From a Facebook status on February 27
After spending two hours in a Smokey the Bear suit last night, I now know how it feels to be Mickey Mouse, or Daffy Duck, or any of the other easily recognizable characters in American society. Stand by a bar, and people will ask if you want a drink, before doubling over with laughter and saying, “What am I saying! You can’t have a drink! You’re a bear!”
Stand next to a sign that clearly states why you’re there, and people will ask, “Why are you here?”—which is somewhat amusing when you’re dressed normally, but is painfully existential when you’re a college graduate wearing a bear suit.
But my favorite question came from a woman wearing a cowboy hat, who leaned in and screamed into my eye, “ARE YOU A BOY OR ARE YOU A GIRL?”
Seeing that I wasn’t allowed to talk, and the Smokey the Bear suit had no forms of visible genitalia, I simply held out my hands, figuring they, if anything, would be proof enough of my gender. I’ve never thought of myself as having man hands. Its not to say they’re feminine, but when I’ve seen them in photographs, they remind me of something you’d see on a Hobbit—chubby and slightly grotesque. Then I took the job at Victoria’s Secret and found just how difficult it is to fold panties when you have a Y chromosome. Whatever previous conceived notions I’d had went out the window. I have man hands, and there’s no way around it.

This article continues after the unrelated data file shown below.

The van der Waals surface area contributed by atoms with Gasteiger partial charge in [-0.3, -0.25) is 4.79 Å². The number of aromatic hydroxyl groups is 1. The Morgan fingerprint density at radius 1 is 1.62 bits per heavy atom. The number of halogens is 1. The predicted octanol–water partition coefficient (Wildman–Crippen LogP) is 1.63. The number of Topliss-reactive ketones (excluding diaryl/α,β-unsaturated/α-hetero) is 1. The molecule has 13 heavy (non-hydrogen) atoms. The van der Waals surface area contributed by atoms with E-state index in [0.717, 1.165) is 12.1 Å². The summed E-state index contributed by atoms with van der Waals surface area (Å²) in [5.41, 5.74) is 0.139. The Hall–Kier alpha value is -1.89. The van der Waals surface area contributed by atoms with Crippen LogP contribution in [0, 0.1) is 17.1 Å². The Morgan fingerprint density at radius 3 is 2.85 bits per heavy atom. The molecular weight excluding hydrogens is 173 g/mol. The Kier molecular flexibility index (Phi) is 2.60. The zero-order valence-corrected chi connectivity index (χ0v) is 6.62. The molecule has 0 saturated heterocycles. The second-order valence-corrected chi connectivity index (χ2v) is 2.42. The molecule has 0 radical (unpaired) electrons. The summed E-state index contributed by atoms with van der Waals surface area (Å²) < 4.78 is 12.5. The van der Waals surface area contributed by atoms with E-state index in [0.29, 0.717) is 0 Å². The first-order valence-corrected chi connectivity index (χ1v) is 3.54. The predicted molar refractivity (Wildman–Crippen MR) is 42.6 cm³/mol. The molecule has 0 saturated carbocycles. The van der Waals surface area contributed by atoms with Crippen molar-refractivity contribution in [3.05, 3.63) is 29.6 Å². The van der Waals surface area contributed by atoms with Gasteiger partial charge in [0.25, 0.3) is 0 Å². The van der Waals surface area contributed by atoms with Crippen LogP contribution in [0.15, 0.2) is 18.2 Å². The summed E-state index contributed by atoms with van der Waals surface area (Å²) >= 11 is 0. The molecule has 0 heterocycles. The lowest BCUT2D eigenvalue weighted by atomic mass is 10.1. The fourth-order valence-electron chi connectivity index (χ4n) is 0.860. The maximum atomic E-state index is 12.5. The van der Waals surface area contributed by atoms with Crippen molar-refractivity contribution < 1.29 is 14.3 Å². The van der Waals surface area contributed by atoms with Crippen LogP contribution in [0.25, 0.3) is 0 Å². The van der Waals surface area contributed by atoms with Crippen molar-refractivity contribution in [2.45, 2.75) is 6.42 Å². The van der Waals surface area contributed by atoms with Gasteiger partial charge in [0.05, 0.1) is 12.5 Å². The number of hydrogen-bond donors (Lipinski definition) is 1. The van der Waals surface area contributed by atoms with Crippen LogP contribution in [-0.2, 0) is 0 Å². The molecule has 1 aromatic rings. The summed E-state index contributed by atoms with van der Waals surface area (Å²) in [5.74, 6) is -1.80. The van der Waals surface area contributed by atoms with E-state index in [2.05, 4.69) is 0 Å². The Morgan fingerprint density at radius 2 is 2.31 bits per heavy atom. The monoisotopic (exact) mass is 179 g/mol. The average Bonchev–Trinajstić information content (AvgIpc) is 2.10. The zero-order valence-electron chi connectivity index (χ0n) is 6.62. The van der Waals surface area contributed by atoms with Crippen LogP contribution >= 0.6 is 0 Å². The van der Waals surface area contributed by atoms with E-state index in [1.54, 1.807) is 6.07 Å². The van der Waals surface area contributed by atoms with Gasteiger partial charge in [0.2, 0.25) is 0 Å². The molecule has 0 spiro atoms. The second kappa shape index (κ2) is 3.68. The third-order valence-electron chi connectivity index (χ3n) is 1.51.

“Are you trying to tell me you’re single!” The woman said, looking at my ring finger and laughing.
I shook my head.
“Oh, you’re just trying to show me your hands because it will tell me of you’re a boy or a girl?!”
“Well, would you look at your bone structure?” she said, taking it in her hand. “They’re so beautiful and dainty. Oh my…oh my. Sharon, come here and have a look Smokey’s hands. I mean to tell you, this girl has the most exquisite bone structure I have ever seen!”